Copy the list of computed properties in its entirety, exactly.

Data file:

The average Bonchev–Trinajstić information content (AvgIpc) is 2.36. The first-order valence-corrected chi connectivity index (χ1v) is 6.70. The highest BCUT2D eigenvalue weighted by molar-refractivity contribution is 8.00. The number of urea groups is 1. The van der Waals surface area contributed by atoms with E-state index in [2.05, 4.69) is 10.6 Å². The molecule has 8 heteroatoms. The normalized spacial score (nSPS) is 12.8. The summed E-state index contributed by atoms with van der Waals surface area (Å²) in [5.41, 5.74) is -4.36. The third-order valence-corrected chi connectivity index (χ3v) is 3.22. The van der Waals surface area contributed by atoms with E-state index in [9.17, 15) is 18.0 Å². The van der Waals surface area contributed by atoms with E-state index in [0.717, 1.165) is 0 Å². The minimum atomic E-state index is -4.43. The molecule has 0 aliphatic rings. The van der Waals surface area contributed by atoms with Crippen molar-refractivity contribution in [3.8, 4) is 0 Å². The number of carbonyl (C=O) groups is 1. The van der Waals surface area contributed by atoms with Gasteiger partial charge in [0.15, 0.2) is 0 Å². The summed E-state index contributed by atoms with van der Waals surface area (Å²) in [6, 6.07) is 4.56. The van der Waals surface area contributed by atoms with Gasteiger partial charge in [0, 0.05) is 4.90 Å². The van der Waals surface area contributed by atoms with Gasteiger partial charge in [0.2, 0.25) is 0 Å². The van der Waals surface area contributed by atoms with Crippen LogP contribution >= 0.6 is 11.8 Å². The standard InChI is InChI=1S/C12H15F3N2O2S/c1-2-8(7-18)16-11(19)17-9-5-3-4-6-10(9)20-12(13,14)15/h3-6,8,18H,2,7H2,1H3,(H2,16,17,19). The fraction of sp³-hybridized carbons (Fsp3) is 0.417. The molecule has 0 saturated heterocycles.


The average Bonchev–Trinajstić information content (AvgIpc) is 2.36. The first-order valence-corrected chi connectivity index (χ1v) is 6.70. The highest BCUT2D eigenvalue weighted by molar-refractivity contribution is 8.00. The number of urea groups is 1. The van der Waals surface area contributed by atoms with E-state index in [2.05, 4.69) is 10.6 Å². The molecule has 8 heteroatoms. The normalized spacial score (nSPS) is 12.8. The summed E-state index contributed by atoms with van der Waals surface area (Å²) in [5.41, 5.74) is -4.36. The third-order valence-corrected chi connectivity index (χ3v) is 3.22. The van der Waals surface area contributed by atoms with E-state index in [9.17, 15) is 18.0 Å². The van der Waals surface area contributed by atoms with E-state index in [0.717, 1.165) is 0 Å². The minimum atomic E-state index is -4.43. The molecule has 0 aliphatic rings. The van der Waals surface area contributed by atoms with Crippen molar-refractivity contribution in [3.8, 4) is 0 Å². The number of carbonyl (C=O) groups is 1. The van der Waals surface area contributed by atoms with Gasteiger partial charge in [0.15, 0.2) is 0 Å². The summed E-state index contributed by atoms with van der Waals surface area (Å²) in [6, 6.07) is 4.56. The van der Waals surface area contributed by atoms with Gasteiger partial charge in [0, 0.05) is 4.90 Å². The van der Waals surface area contributed by atoms with Gasteiger partial charge in [0.2, 0.25) is 0 Å². The van der Waals surface area contributed by atoms with Crippen LogP contribution >= 0.6 is 11.8 Å². The standard InChI is InChI=1S/C12H15F3N2O2S/c1-2-8(7-18)16-11(19)17-9-5-3-4-6-10(9)20-12(13,14)15/h3-6,8,18H,2,7H2,1H3,(H2,16,17,19). The fraction of sp³-hybridized carbons (Fsp3) is 0.417. The molecule has 0 saturated heterocycles.